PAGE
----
Each house maintains an enormous network of spies and intelligence gatherers that gives them a certain amount of leverage on the various potentates of the Imperial hierarchy. Were it not for the fact that most of the efforts of rival houses cancel each other out, they would be powers indeed within the Imperium.

Also many of Navigator Houses have links to specific Imperial Guard worlds, or Space Marine Chapters. House Belisarius for instance enjoys links with the Space Wolves, and the Lord Belisarius has his Fenrisian Guard, drawn from warriors said to be of Fenrisian stock, and captained by actual Space Wolves, under terms of an ancient pact between the House and the Chapter.

Enough of these matters let us consider the primary duty of a Navigator- guiding his ship through the warp. Bear in mind that some of this is highly speculative since our only sources are the Navigators themselves, and certain obscure mystical writings.

A Navigator is linked to his ship via command  neuro-links. It becomes an extension of his body when they fly. However once the ship is translated into the Immaterium this is a very minor consideration. The Navigator then spends most of his time seeking currents, flows, and pathways, and trying to avoid temporal whirlpools, stasis locks, and other hazards.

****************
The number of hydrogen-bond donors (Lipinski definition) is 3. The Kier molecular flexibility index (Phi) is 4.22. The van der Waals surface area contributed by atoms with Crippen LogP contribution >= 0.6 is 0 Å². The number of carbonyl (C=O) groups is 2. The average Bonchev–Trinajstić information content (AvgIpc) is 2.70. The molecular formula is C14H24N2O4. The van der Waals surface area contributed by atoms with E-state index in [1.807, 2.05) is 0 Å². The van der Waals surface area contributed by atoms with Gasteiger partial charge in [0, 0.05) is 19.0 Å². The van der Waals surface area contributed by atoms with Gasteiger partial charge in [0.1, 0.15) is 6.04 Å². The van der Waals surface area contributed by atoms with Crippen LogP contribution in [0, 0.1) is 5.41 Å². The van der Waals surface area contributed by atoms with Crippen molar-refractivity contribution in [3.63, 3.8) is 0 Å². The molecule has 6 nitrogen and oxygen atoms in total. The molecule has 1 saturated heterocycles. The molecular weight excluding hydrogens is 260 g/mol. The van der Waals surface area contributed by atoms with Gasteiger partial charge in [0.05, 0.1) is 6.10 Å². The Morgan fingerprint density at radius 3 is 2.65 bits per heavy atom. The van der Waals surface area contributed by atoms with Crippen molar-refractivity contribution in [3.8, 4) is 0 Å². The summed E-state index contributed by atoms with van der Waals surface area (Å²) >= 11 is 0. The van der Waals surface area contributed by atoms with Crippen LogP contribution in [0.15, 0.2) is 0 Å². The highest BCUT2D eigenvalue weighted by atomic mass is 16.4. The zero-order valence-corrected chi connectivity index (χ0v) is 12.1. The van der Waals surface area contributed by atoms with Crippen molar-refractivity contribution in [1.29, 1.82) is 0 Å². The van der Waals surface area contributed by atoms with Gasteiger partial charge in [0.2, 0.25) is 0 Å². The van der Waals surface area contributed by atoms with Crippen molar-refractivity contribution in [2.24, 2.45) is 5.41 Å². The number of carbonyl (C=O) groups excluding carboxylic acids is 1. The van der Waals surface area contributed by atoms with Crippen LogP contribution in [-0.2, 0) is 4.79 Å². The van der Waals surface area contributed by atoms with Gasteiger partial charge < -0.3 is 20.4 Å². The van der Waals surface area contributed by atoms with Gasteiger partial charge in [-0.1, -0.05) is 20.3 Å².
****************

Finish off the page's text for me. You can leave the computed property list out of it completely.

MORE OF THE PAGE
I must stress here that it seems every Navigator sees the Warp differently; a Navigator projects his own reference points and intellectual structures onto the Chaos of the Immaterium. Naturally this is shaped in part by his training, and how he is taught to visualise things. This means that Navigators from different houses may well see things very differently.

In most houses, it seems, Navigators begin their apprenticeship around the age of 3. Their basic training lasts 21 years.  This involved in its early stages seven years of training designed to discipline the mind through the medium of physical exercise and meditation rituals, and the study of basic martial arts for the same reason. Then comes seven years of mental training that involved the study of many disciplines including mathematics, hyper-spatial geometry, history, politics, economics. It also involves study of the design and construction of warp engines and starships in case the Navigator should be called on to supervise the repair of his vessel, and tactics of all sorts, for it is not uncommon for Navigators to become involved in battles, both in space and on the ground. Lastly there comes seven years of mystical training designed to stimulate the pineal eye, and open the mind to the paths of the Immaterium. In its last seven-year stage this apparently involves mysticism, drug use and study much like the forbidden arts of sorcery.